> more elegant solution. Let me know your thoughts on a way forward here
> since the draft currently has no IANA dependencies.
That's a choice the group should make - the document just needs to be 
about what's extensible (for all the fields) and if a field is 
extensible, what the mechanism
looks like. For the transport field, as an individual contributor, I 
prefer the IANA registry approach.

>> 5) The document should more explicitly discuss the decision to replace
>> tabs with spaces. That decision was based on there being no known use
>> of tabs in SIP messages that means something semantically other than
>> whitespace. The discussion should point that out, and note that you
>> will not be able to use the logged information to reconstruct a
>> signature over the logged fields, and that any future (or proprietary)
>> SIP header fields that include tabs with semantic meaning (carrying a
>> blob perhaps) will lose this meaning while being logged. It should also
>> be made brutally explicit whether you want this substitution to happen
>> when you are logging the entire message, or a body (that might happen
>> to have tabs in it).
> We will add a new paragraph that goes something
> like this (the new paragraph is added at the end of S4.2 paragraph
> "This data MUST appear ... (0x20) prior to being logged."):
>  The decision to replace tabs with spaces was based on there
>  being no known use of tabs in SIP messages to convey any other
>  meaning than whitespace.  Two consequences of the decision to
>  replace tab with a space character are: (a) it will become
>  impossible to reconstruct a signature over the logged field that
>  matches the signature over fields in the original SIP message,
>  and (b) any future SIP header fields that include tabs with a
>  different semantic meaning than simply signifying whitespace
>  will loose this meaning when logged.  And finally, the tabs to
>  spaces substitution MUST occur when logging mandatory fields;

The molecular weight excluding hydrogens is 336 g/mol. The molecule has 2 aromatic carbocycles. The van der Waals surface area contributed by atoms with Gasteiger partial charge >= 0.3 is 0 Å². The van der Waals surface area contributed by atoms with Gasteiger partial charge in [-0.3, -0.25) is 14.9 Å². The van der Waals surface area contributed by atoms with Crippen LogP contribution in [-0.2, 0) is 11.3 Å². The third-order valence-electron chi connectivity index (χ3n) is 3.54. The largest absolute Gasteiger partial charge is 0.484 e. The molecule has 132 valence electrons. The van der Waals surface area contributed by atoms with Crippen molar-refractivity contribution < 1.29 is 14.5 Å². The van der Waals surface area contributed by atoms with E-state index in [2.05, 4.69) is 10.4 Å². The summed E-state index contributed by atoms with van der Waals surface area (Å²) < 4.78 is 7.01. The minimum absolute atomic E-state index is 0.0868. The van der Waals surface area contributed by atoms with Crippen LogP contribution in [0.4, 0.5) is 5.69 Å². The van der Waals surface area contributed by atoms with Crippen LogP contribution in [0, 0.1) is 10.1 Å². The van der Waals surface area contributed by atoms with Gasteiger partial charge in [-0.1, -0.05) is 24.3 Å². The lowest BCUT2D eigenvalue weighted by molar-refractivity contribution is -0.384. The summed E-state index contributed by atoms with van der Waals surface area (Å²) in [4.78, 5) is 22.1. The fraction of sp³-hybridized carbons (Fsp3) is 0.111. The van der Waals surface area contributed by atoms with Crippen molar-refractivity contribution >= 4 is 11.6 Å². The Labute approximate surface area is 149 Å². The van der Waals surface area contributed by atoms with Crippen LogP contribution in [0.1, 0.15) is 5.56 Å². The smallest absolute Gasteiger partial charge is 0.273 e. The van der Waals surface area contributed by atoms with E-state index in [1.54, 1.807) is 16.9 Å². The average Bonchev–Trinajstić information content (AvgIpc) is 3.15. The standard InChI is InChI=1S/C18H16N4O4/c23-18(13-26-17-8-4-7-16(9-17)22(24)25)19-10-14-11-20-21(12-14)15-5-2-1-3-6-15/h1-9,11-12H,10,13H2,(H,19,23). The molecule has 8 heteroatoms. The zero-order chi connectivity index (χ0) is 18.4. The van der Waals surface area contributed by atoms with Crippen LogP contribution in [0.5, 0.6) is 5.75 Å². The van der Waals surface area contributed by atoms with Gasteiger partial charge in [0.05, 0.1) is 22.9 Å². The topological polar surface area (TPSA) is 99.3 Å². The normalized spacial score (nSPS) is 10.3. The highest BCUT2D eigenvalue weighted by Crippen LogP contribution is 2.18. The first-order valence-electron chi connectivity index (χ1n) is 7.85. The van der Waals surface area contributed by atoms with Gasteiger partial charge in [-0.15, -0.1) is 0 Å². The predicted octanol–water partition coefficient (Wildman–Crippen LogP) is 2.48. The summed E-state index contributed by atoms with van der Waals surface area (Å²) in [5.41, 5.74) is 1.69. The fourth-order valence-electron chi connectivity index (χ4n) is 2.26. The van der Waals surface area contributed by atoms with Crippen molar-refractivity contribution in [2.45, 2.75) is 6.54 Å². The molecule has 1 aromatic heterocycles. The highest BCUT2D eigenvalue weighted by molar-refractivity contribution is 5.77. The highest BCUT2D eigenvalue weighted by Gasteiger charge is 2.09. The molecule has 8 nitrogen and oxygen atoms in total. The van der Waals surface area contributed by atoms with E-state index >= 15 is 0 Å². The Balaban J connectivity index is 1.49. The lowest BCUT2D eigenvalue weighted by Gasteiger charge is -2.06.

>  it SHOULD occur when when logging either the entire message or
>  simply a SIP body.
This leaves out optional fields. It's also not clear why you use a SHOULD
for the requirement over bodies.

You should also make it clear (as part of escaping above) whether any
escaping is done before encoding binary bodies.

>> 6) There are a couple of places where you talk about escaping '-' and '?'
>> characters. The document should note that this could produce a logged 
>> record
>> that is not syntactically parsible with a SIP parser (quoted-pair is only
>> used in certain places in SIP messages). There should also be some 
>> discussion
>> about whether a log reader unescapes anything.
> It was never the intent for a SIP CLF to be read by a SIP parser as it 
> would be
> entirely nonsensical to it.
I think it _was_ the intent to be able to reuse parser code.
Several early implementers were handing individual fields to the part of 
their parser that
would handle a framed header field.

> The belief is that the reader of the SIP CLF would know
> what to do with it. I'll add a statement to the draft indicating this 
> explicitly.
It will surprise me if a simple statement will fully address this point 
- be sure to
capture whether the reader unescapes anyththing.
>> 7) Why does Tag -01 restrict message bodies to just the listed types, 
>> especially
>> with the open ended "miscellaneous text content" type category? If 
>> there's a real
>> restriction here, it needs to be much more clearly stated. Why are 
>> you allowing
>> any LWS for the separator between the content type header field value 
>> and the
>> message body itself? Why isn't this simply a space? It is not clear what
>> "byte encoded" means for representing binary bodies - do you mean 
>> expanding
>> it into a hex representation, a uuencode representation, or soemthing 
>> else?
> The decision to restrict logging of bodies to the specific types 
> listed in the draft
> was a decision made by the WG [1].
The document needs to explain _why_ this particular subset was chosen.
What basis did the group use for that choice? My read of the thread was 
that Vijay
threw an initial list together and that just ended up in the document. 
It's not clear
that the list was intended to be exclusive, just that whatever 
subsequent decisions
that were made allowed at least those types.

WHY are you not allowing images? Why are you not allowing multipart/mime?
(If you ever did actually see an S/MIME protected body, you would not be 
able to log it
the way the document stands now.)
> The usage of a LWS separator was specified
> as part of that proposal for logging bodies. Making the separator a space
> instead of LWS is fine, in fact, it is preferable. I'll update the 
> draft to reflect that
> change.
> I'll also draw a line in the sand and update the text indicating that 
> "byte encoded"
> in this context means that bodies with binary data MUST be base64 
> encoded for
> logging (since MIME uses base64 encoding).
Please be careful to be specific in the instructions on when to encode